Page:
How to Calculate Snow’s Weight and Its Dangers

Heavy snow is a liability for business owners and something you should have a professional handle


Wintertime isn’t just a season when people pack on a few extra pounds. Mother Nature does it too in the form of heavy snow. Snow slows traffic, closes schools, and can cause quite a bit of chaos, but you’d be forgiven for thinking the fluffy white stuff doesn’t weigh that much.


Anyone shoveling a driveway knows the truth: Snow comes in several densities and deposit speeds. Given enough time, any one of these can lead to dangerously heavy loads on commercial properties, which is especially dangerous to flat-roofed businesses. Here’s how snow gathers weight and the damage it can cause if it’s left for too long.


The Rough Weight of Snow


The weight of snow isn’t an exact science due to several factors, but in general it weighs approximately 20 pounds per cubic foot or 1.25 pounds per inch of depth. The moisture content of the snow ultimately decides how heavy the flakes are going to be, with the fluffier snow being the least moisture dense.


Snow weight works inversely with the outside temperature. Colder weather contributes to lighter snowflakes because the snow tends to be drier. A warmer winter creates heavier and more dangerous flakes. Strange but true: the warmer it is, the greater the risk of roof-damaging snow. Don’t be fooled that one is worse than the other, however.


Snow removal at ground level can be a Herculean task, but even fluffy snow is a serious threat. Three feet of fluffy snow on a commercial roof measuring 28×40 feet would create 12 tons of weight. If we factor that figure upward to account for heavier snow, the weight jumps to 33 tons on the same roof. 


It’s just as heavy if businesses are facing blocked doorways, sidewalks, or parking lots. Imagine 33 tons piled in front of your commercial property, slowing down business operations and potentially injuring staff or customers. 


But wait — snow can get even heavier. Snow is always more than “just snow” because it has the potential to compact into ice or thaw into freezing water, which still adds some weight of its own. Iced or liquidized snow each add around 5.2lbs for every 1 inch of depth.


Businesses with sloped roofs might have a better chance of liquid or snow sliding off and relieving some of that weight. At the same time, sloped roofs have the added risk of forming ice dams; blockages that keep water and snow trapped on a roof. 


Clearing snow even at ground level can seem like an impossible task without professional help, and it’s only harder to clear a roof — especially a flat roof that’s in the most danger from heavy snow.


Why Flat Roofs Are at Greater Risk from Snow


The term “flat roof”  isn’t strictly accurate. Roofs with less than a 3/12 pitch are classified as being flat because such a gentle slope, or the total absence of one, means there’s little chance of snow going anywhere.


Once snow settles, it quickly becomes a static burden that can cause flat roofs to bow (picture the sagging of a taut blanket with a rock in the middle). Continuously falling snow will continue to deposit weight on that bowed spot until it gives out and ruptures.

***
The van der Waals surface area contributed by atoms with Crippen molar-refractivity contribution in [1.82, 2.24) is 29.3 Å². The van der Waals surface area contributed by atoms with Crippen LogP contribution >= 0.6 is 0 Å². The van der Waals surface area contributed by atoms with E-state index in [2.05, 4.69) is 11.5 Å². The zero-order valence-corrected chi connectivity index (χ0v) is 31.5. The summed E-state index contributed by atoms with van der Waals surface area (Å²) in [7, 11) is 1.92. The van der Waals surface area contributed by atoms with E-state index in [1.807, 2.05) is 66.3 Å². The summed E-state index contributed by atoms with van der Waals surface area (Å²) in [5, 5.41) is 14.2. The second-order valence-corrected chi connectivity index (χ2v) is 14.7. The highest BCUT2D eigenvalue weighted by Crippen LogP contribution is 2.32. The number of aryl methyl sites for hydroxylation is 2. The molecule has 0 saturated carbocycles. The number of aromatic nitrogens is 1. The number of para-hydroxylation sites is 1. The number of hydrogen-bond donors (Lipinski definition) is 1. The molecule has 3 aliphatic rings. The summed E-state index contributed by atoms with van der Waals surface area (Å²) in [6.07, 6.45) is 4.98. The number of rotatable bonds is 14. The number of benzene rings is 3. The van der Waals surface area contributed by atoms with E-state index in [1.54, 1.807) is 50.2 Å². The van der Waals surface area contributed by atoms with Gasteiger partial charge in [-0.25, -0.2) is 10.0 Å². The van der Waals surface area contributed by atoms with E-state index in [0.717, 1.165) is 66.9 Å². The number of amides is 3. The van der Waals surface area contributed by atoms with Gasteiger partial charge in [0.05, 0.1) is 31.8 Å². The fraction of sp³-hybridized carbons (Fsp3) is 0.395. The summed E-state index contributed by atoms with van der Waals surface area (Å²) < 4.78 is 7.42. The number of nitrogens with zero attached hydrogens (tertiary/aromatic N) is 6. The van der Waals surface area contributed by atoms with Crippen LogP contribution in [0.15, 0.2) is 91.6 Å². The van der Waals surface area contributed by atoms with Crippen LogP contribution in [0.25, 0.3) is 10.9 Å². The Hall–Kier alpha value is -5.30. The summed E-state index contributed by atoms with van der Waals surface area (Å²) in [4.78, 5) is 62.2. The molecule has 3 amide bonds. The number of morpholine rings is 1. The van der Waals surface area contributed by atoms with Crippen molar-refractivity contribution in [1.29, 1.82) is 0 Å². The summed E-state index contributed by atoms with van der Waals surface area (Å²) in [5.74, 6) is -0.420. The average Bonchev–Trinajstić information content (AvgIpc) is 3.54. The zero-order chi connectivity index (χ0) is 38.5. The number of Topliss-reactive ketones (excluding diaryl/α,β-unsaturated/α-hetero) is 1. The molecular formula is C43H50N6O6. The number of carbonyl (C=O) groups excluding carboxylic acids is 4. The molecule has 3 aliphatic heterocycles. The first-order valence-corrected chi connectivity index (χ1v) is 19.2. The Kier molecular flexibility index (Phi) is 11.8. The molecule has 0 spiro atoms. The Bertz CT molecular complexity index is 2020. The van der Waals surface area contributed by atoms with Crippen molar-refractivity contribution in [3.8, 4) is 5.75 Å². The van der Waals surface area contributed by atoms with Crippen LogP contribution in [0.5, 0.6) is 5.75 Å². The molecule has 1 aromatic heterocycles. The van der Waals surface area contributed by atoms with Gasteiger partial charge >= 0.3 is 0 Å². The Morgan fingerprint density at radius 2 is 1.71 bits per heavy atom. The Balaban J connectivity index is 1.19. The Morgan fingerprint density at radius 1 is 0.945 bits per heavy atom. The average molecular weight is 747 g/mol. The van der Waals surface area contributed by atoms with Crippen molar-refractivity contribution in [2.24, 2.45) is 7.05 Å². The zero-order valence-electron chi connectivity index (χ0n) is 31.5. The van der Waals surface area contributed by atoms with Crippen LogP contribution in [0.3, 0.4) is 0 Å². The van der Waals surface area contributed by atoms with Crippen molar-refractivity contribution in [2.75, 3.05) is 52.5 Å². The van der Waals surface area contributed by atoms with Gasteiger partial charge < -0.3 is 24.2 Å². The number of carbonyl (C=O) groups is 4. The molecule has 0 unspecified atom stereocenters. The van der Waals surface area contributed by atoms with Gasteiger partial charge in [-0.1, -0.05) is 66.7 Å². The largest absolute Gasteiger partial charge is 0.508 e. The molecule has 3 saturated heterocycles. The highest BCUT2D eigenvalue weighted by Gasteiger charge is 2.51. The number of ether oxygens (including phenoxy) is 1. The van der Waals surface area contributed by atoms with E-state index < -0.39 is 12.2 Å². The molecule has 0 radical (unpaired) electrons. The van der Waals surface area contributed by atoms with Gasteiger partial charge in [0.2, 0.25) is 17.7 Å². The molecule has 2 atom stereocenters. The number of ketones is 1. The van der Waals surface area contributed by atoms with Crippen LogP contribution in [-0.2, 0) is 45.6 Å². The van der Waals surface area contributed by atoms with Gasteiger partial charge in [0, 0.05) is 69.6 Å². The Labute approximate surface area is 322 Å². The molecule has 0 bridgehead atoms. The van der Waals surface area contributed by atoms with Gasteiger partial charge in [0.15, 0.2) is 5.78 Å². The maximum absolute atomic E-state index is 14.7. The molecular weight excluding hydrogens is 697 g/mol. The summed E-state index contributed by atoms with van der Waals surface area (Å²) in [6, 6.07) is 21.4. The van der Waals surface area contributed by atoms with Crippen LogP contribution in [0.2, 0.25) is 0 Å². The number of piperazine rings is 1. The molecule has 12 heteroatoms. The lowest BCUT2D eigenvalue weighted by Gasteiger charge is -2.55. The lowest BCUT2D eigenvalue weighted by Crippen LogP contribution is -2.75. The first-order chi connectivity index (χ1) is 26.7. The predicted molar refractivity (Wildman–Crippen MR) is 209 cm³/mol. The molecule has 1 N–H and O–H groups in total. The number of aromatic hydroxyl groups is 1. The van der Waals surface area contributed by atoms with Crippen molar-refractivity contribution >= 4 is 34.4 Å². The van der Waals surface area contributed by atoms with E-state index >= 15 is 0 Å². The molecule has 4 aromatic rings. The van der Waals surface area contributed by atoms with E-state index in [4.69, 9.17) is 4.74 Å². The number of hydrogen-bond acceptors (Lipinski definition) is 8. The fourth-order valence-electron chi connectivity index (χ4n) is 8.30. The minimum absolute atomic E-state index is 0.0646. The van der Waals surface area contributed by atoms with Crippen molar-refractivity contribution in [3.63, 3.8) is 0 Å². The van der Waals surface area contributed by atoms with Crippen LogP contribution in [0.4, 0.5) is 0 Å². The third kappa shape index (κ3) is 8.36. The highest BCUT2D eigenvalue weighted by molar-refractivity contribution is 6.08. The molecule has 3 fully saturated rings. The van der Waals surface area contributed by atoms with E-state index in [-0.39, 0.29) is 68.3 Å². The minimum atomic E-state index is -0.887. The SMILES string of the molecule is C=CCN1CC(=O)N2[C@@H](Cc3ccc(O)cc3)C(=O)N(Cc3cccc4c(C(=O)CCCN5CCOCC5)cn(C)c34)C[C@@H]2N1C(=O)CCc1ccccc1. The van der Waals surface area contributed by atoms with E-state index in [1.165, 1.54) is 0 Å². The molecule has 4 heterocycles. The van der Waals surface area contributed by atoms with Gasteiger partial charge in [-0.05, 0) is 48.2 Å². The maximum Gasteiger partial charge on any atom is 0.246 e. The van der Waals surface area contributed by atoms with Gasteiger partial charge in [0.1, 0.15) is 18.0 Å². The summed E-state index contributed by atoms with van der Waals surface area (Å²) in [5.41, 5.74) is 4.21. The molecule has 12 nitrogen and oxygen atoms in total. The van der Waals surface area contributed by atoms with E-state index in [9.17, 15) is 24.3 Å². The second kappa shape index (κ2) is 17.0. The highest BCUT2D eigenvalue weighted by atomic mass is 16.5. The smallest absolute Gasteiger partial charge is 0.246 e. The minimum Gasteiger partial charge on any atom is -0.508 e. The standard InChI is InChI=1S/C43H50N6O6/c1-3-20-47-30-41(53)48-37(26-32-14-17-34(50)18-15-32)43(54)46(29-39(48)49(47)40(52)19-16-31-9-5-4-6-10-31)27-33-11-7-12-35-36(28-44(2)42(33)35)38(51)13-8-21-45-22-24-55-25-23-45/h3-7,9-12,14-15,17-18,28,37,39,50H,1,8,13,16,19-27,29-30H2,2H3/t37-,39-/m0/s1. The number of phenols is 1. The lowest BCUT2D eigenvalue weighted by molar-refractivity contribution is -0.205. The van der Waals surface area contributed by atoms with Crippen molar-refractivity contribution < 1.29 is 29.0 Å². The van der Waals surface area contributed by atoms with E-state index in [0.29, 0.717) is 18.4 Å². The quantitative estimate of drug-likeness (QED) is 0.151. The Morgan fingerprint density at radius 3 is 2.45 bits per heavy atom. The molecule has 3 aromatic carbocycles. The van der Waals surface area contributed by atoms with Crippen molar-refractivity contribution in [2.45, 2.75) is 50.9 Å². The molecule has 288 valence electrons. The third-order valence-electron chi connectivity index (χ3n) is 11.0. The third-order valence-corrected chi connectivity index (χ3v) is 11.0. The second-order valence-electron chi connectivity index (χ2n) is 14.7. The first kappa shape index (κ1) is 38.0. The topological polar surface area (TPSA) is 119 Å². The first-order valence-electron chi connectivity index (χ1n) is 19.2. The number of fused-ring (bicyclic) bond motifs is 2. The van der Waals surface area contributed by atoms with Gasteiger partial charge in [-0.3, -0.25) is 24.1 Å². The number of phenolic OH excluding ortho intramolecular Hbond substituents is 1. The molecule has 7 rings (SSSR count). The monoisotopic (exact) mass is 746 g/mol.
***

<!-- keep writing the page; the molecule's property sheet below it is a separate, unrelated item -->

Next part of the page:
Thermal expansion and extraction, more commonly called the freeze/thaw cycle, further contributes to snow damage at ground and roof level. Settled snow can do just as much harm to a parking lot when the melting water starts to pond. The ice or water formed by this cycle puts serious pressure on the surface and tear open cracks that can cause leaks. These openings quickly worsen, compromising the integrity of commercial paving, which endangers both pedestrians and vehicles. 


It’s understandable that business owners would want to keep their premises clear of snow themselves, but the best intentions can worsen the problem and put the safety of both the building and its occupants at greater risk.


Improper Snow Clearance Can Cause More Trouble


Snow rakes and common removal methods, such as rock salt, can do more harm than good. Overly zealous raking can tear or diminish roofing and paving materials, which only makes it easier for snow and leaks to do their worst. Rock salt and other chemicals like calcium chloride may do a good job of melting the snow, but their abrasiveness also does a number of properties and parking spaces.


Snow removal is a job for professionals who have the experience and equipment to protect your business property, its occupants, and themselves. The costs of repairing a roof collapse or worse — like medical expenses for back injuries and broken bones from slips and falls — are far more damaging to a business’ bottom line than hiring a professional to do the job. 


We recommend speaking to a roofing professional for safe snow removal upstairs, and we have over 70 years of professional experience here at Mikula Contracting. We’re fully insured and can handle even the heaviest snow removal jobs on a one-time or ongoing basis.


Mikula Contracting, Inc. provides commercial and residential customers with a wide range of excavation, demolition, environmental, snow removal, trucking, and soil maintenance services. For more information, call 973-772-1684 or email

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